Credibility comes to mind, but are there independant inspectors who verify the age statement.
- Sherried Malt
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I've always assumed the distillery attested to the age of their whiskies on some regulatory filing under the threat of pain of death, but can anyone confirm what really happens?
This means each cask will be identifiable by number, type of spirit and filling date.
Likewise, the process of bottling will be equally well recorded and if any authorities wish to check records, then they would be able to verify all details.
Yello to Mello wrote:.
That sounds right. If authorities want to check they can look at the cask's numbers and if they are suspicious they can check the specific gravity of the whisky to see if it would be correct with the starting alcoholic strength. If the distillers wanted to cheat those specific gravity numbers it means they started at a lower strength and the whisky wouldnt come out good and the taster would notice.[/quote]
It's interesting that comments on the forum are all (so far) conjecture. One would think that such an important piece of product information would be easily verifiable - but how? I've never seen a whisky journalist or enthusiast explain how exactly one can be sure that the whisky in the bottle is the age it says on the label.
I'm sure the big companies stand to lose too much to cheat - but smaller outfits? Any "insider" info welcome!
What are they going to say, "it's really a 25 not a 27yo" to the Excise?
It's in the distiller/bottlers interest to be accurate.
I once heard Richard Paterson say that the age of a whisky can be ascertained by its effect on the tongue.
Whether the flavours and tingle hit the front, middle, sides .....
I have personally tried to verfiy this, but as yet, I haven't found a pattern.
Nick Brown wrote:I think it would take an enormous amount of effort and heartache to lie about a whisky's age. There would be so many people who would know about it - warehouse workers, blenders, bottlers, managers and so on - that it would be impossible to keep silent. You'd just need one disgruntled former employee to blow the whistle and the distillery reputation would be shot to smithereens - especially if it were done on a systematic and repeated basis.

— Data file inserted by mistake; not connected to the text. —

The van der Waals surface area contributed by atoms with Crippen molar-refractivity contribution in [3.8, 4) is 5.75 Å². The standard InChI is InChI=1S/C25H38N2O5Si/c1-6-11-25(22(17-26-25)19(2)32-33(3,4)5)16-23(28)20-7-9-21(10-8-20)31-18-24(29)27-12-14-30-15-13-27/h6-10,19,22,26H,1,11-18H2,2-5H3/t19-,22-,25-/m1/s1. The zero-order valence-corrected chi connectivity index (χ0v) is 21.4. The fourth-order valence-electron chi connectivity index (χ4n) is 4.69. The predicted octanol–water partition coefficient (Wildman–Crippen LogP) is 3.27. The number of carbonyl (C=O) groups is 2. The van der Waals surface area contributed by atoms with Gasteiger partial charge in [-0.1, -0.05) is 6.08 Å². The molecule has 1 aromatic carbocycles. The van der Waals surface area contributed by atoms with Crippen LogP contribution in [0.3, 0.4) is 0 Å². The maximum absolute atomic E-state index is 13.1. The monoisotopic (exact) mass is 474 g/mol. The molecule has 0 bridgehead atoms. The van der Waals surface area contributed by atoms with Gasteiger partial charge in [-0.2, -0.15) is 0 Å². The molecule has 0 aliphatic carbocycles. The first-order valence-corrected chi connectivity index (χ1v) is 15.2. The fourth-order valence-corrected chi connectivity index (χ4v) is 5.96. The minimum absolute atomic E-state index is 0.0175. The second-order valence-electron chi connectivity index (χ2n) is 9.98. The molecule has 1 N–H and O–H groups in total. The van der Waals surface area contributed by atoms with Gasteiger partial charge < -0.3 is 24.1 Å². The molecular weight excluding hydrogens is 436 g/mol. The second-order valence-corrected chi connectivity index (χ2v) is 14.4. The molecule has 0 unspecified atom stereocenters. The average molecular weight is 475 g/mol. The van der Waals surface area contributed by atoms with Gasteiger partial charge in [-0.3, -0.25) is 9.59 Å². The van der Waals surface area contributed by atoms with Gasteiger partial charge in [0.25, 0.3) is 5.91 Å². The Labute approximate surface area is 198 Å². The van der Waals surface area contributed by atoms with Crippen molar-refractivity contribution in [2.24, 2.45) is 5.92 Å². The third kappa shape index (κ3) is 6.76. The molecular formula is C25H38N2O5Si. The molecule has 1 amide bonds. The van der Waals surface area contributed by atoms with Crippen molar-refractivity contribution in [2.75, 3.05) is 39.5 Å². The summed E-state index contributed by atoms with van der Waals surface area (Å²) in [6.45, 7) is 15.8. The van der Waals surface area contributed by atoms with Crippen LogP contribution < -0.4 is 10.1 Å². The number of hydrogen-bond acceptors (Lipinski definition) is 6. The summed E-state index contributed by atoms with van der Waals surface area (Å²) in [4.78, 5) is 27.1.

If I buy a few casks of 12 year old whisky from a distillery, bottle it, and stick on a label that says it's an 18 year old, how do I get caught out? Customs and Excise won't be looking. Distillery doesn't care. Who will blow the whistle?
It's within living memory that wine and spirit merchants sold Irish as Scotch.
And as for the "vintage" stuff Macallan tried to sell on their website (and McTears sell at auction)...!
Collector57 wrote:With respect Iain it's not really relevant. You're not the distillery so you won't be picked up by HMRC or anyone else.
The distillery is a business regulated under licensing laws of various kinds. The situation is entirely different.
Sorry for the confusion - I was using "I" hypothetically. What I meant was, if any independent whisky bottler buys some casks of whisky, what procedures are in place to ensure that he or they print the correct age on the label? I'm not suggesting I have evidence that anyone today is misleading the consumer - only asking what is to stop an unscrupulous person from doing so?
Is it based solely on the consumer's trust in the bottler's integrity, and a blind faith that someone might act as whistleblower in the event of naughtieness?
I think it's an important question. How can I judge with confidence that I am buying what it says on the label? The difference in perceived value between a 12, 18, 25 year old (and upwards!) of most brands of sms (and many blends) is considerable.
There is probably a good and simple answer to this question. Can anyone supply it?
any single cask bottling will have a definite age statement. They usually state when distilled and when bottled, although some may only give the age, or year distilled or year bottled.
Any single malt bottling will be a vatting of various casks from the same distillery and the age declared MUST be the age of the youngest whisky in the bottle. Older ones may be used, but the age statement has to declare the youngest, not the oldest and not an average of all together.
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